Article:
Refer to Part 1 of this blog post for the origins and business uses of slidedocs.
Learning from Designers
While skimming through Duarte’s book/slidedoc, I was amused by her guidance on pages 99-136, how to design a slidedoc. These concepts are so familiar — the ideas that the publishing industry advocated years ago when companies like Adobe, Aldus and Quark tried to teach basic design principles to business people.
Although there’s a new generation of people sitting in front of computers these days, the design principles remain constant:
- Consistent use of grids to organize material
- A simple design vocabulary
- A consistent color palette
- Effective use of white space
- Effective selection of fonts and a hierarchy of font families and sizes for different purposes
- Section breaks and visual cues to tell you where you are in the document
Duarte’s examples and her fundamental design recommendations make this a very helpful resource for people who care about making their case more effectively. At the very least it’s a good reminder of basic principles for effective communications in the world of ADD readers.
Here are two examples in which she explains the underlying design strategy for her slidedoc.
Designing Your Own Slidedocs
Duarte encourages people to use PowerPoint or Keynote to create slidedocs. These tools are ideally suited to one-idea-per-page document creation. They also excel at rearranging the sequence of slides or pages in the document (in slide sorter view).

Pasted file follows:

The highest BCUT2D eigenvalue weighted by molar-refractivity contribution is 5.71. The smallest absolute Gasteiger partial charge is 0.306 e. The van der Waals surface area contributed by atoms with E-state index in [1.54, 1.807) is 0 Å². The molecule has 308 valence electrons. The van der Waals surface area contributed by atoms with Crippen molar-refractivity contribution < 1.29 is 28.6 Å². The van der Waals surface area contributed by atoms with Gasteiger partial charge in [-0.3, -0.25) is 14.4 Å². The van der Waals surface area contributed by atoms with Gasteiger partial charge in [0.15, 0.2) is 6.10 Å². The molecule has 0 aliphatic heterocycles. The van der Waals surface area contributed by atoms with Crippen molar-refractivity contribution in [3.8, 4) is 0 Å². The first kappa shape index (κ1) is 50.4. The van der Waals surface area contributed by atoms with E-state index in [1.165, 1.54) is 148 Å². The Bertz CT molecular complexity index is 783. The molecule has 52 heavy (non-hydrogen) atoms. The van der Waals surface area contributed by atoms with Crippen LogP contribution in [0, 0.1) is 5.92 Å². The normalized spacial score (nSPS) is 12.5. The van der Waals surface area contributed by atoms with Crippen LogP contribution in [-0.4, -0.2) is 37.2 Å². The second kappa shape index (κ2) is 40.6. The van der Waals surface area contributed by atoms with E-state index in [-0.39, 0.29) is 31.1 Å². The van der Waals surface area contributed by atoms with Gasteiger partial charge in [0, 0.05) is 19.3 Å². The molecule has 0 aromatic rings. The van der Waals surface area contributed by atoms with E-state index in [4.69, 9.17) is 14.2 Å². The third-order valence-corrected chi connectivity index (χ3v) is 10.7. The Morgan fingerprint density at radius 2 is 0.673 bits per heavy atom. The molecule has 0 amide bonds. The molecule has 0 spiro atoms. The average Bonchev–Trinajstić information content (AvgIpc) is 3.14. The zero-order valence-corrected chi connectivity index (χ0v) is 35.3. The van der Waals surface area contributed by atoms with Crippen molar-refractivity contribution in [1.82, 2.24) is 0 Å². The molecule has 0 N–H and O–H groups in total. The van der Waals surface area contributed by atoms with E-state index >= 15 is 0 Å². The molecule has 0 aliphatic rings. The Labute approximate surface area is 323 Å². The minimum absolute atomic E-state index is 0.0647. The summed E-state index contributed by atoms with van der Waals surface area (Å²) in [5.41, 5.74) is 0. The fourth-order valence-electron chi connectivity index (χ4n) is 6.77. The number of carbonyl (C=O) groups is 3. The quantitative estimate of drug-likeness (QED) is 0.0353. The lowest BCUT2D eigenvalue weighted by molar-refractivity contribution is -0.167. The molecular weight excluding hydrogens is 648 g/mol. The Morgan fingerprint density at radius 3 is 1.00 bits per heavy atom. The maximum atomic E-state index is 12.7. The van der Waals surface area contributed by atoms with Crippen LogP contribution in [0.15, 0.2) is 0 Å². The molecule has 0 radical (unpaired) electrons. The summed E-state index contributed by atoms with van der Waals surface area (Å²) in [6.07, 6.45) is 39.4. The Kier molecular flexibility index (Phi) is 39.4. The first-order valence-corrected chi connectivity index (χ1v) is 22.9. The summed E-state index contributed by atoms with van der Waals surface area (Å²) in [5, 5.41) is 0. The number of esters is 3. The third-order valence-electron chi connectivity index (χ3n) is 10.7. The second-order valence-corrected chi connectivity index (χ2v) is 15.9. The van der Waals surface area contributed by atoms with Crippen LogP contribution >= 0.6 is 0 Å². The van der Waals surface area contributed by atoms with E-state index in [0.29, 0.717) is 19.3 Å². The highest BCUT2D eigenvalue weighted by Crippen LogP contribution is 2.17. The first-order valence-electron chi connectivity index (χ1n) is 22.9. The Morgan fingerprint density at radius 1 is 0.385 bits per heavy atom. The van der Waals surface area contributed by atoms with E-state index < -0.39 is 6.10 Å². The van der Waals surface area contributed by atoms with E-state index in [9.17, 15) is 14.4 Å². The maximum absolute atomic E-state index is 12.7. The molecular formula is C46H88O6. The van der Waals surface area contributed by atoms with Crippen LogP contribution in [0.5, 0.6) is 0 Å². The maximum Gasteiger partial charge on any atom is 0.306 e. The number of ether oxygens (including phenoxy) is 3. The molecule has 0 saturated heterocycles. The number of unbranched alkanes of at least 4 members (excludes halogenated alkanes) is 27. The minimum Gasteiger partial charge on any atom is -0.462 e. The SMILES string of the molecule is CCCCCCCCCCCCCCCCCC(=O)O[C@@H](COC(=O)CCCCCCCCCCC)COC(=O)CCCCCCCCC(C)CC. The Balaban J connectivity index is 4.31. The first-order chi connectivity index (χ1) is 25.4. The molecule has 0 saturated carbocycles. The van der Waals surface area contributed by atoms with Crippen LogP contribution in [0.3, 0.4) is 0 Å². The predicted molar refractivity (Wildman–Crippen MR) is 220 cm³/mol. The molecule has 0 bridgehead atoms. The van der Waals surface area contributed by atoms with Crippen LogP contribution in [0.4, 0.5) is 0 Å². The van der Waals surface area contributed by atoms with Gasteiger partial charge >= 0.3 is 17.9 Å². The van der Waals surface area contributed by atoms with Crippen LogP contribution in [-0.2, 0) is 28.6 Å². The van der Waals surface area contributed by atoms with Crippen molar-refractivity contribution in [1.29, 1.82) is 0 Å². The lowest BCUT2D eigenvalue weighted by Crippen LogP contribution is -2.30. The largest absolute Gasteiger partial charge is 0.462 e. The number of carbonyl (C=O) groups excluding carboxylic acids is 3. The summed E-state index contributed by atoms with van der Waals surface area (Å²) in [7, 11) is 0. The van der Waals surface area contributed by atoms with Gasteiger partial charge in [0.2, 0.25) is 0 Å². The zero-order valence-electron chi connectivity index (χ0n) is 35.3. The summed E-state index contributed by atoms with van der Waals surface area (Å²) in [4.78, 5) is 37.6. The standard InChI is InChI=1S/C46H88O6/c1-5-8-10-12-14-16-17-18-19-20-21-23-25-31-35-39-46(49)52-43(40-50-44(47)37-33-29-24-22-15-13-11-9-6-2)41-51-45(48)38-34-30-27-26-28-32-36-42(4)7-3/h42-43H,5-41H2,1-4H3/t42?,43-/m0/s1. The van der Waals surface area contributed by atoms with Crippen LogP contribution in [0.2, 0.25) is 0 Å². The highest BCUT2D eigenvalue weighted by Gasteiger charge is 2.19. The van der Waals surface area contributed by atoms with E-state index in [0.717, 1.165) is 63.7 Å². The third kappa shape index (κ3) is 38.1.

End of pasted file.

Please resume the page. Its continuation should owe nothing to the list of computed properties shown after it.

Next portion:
If you have high standards for design, these tools have limitations when it comes to customizing a theme for specific font choices and colors, when those are related to structural elements within your slidedoc. PowerPoint is particularly weak in this regard for Mac users.
They are also somewhat limited when it comes to designing grid structures and applying them to master page templates. Grids require multiple guidelines for use in aligning text blocks or graphic objects.
To overcome these design limitations you might consider using Adobe InDesign in landscape mode as a high-impact alternative to PowerPoint.
InDesign has superior export-to-PDF features, and is quite adept at exporting hyperlinks and internal navigation links as well. It has very strong stylesheet capabilities and master templates. Once you’ve set up these basics in InDesign, you can be confident that your design language will be applied consistently throughout your slidedoc.
No matter which tool you choose to create a slidedoc, adding slidedocs to your content strategy is a good practice for today’s content marketers. As Duarte argues, just make sure you design your slidedocs for the right audience and the right reasons!